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How Long Should A Short Essay Be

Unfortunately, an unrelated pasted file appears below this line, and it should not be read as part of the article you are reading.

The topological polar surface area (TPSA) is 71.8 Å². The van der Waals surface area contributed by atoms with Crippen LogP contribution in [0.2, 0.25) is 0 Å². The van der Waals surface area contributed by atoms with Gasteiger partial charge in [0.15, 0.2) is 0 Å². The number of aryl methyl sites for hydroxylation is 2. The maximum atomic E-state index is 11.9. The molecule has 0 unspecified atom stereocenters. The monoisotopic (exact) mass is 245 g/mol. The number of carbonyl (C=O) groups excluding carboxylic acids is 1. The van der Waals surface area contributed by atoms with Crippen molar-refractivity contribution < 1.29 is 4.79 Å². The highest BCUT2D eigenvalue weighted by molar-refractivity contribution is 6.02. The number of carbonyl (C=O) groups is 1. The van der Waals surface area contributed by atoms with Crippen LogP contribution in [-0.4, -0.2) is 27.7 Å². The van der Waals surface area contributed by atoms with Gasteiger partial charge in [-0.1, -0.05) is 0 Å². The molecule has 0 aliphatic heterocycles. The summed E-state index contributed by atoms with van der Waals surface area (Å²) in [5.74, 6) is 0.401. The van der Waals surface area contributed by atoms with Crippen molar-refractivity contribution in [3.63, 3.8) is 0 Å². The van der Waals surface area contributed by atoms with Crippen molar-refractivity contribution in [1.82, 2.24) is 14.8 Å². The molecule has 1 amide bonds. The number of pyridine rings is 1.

Cairo, etc , r r co v mahoney, 82 ill , 73. Atchison, etc , r r v beecher, 24 kansas, 228 same rule does not prevail in united states in case of accidents to passengers - the paper just noted were all paper of employees in the paper of injured passengers it has been doubted whether the same rule applied, essay state courts holding that in that case there is no obligation to furnish medical and surgical attendance, but that the physician attending must look to the persons whom they attended union pacific r r co v beatty, 35 kansas, 265. Brown v missouri, 67 missouri, 122 different in england - in england a different rule prevails one more humane and in consonance with the moral obligation imposed by the relationship of the writingies in walker v the great western r r co , a recent case law reports, 2 exch , 228, chief-justice kelley, in the course of the argument, made this remark. “must a board be convened before a man who has his legs broken can have medical attendance?. ” but in cox v the midland counties r r co 3 wellsby, h & g , 268, the station master, employed as the chief officer of the passenger and other dewritingments, called in a surgeon to perform an operation upon a passenger injured by a train the road was held not liable on the other hand, in langan v great western r r co 30 law times, n s , 173, a sub-inspector of railway police was held to have implied power to employ a surgeon for an injured employee but in arkansas an attorney for a railroad company was held not authorized to do so st louis, etc , r r co v hoover, 53 ark , 377 doctrine in indiana the more sensible one - the more sensible doctrine seems to be established in this country, in the state of indiana at least, in the case of terre haute r r co v mcmurray 98 ind , 358, in which the court held that where there was great necessity for the employment of a surgeon, the conductor of a train has authority to employ the surgeon, if the conductor is the highest officer in rank on the ground at the time but in that case the court expressly states that this liability grows out of the exigencies of the case. Not out of any theory of general authority authority of railroad physician to employ nurses, etc , doubtful - it has also been disputed whether the authority of the company physician extended far enough to render the company liable for services performed by nurses employed by him, or for board and lodging engaged by him for injured employees in bingham v chicago, etc , r r co 79 iowa, 534, it was held that the authority was sufficient, but in that case testimony appeared tending to show that an agent of the company who had authority to employ the physician had authorized him to employ two nurses the converse doctrine namely, that the fact that a physician of the company was authorized to buy medicines on the credit of the company does not authorize the inference that he has power to render the company liable by a contract for board and nursing of a person injured on the company road was held in maber v the chicago, etc , r r co , 75 missouri, 495.